to consider the budget problems involved.
The Chapel Hill Board of Aldermen
took similar action on the system
Monday night, without making a decision
as to which of two proposals for the
system to accept.
The Carrboro aldermen expressed a
strong preference, however, for the
proposal put forward by the Gastonia Bus
Lines over one offered by Raleigh City
Carrboro Town Manager Bill Britt
expressed the view that the town could
afford to pay its portion of the proposed
deficit under the Gastonia proposal but
not under the Raleigh plan.
Although the exact division of fiscal
responsibility for the first year's deficit
has not been formalized, the figure most
often discussed is for Carrboro to pay 20
per cent of the deficit with Chapel HiIS
paying the remaining SO per cent.
According to Britt, Carrboro could
afford the $2,000-S3,000 cost of the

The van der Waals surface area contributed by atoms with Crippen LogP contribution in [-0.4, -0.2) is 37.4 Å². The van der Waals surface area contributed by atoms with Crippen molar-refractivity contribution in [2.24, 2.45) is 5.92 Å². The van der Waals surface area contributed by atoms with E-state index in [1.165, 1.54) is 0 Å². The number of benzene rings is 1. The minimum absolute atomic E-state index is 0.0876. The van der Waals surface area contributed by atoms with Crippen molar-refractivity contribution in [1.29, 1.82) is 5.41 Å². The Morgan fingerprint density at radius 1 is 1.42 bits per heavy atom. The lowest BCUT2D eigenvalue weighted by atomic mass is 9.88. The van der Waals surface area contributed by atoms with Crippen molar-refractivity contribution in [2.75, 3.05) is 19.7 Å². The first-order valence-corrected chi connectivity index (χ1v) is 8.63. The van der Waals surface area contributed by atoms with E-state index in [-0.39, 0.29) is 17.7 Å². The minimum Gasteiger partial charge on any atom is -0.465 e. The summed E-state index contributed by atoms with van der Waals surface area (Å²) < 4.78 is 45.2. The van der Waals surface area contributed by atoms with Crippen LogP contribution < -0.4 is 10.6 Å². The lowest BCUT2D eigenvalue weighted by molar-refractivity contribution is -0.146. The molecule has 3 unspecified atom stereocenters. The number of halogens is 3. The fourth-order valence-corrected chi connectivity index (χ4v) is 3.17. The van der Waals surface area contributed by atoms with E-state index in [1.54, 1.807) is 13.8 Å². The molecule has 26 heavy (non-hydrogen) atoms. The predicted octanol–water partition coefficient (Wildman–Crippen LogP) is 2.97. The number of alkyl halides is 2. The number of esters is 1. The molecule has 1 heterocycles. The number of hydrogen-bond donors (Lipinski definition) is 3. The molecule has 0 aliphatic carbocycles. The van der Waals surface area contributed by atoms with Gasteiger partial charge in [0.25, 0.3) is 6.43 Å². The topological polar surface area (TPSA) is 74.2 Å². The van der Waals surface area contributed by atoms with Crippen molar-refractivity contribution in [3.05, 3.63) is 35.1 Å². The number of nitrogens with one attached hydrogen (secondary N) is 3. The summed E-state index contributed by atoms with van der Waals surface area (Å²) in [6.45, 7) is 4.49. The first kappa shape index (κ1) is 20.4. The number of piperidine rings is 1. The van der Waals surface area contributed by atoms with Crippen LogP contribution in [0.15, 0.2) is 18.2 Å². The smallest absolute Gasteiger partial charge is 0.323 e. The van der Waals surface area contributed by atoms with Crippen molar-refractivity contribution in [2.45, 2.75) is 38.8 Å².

Gastonia proposal, but not the
$7,000-$ 8,000 share of the Raleigh
The Raleigh and Gastonia proposals
are essentially identical in many respects,
but differ in cost, in ease of transfers
from the campus to town routes and in
the terms of the cancellation clause.
George Lathrop, chairman of the Joint
Transportation Study Commission,
presented both proposals to the Carrboro
board. He gave the commission's
preference for the Raleigh proposal,
mainly on the basis of the flexibility of
the cancellation clause.
In newsoren splcndorlfce most inapiilicent plrtsrc ever!
K K ri Vnr r IDT r Winner of Tea A
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t LESLIE HOWARD OIJldcILMLLAND J
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STEREOPHONIC SOUND METROCOLOR.
An M6M Rt-n!itM
it- - -
from tho director of fcfcM
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Gf" VIA A Jf"2mli
fir., ' , I
EXAMS, AS EARLY ON AS
Good Prices For Texts Which Will Be Used Again And
Ay Lower Prices We'll Even Buy Back Paperbacks & Dropped
Textbooks Which Are In Good Condition And Current Editions
L-THi Lisai O O O
c : in
Buying Hours 10 A.M.-10 P.M. Daily During Exams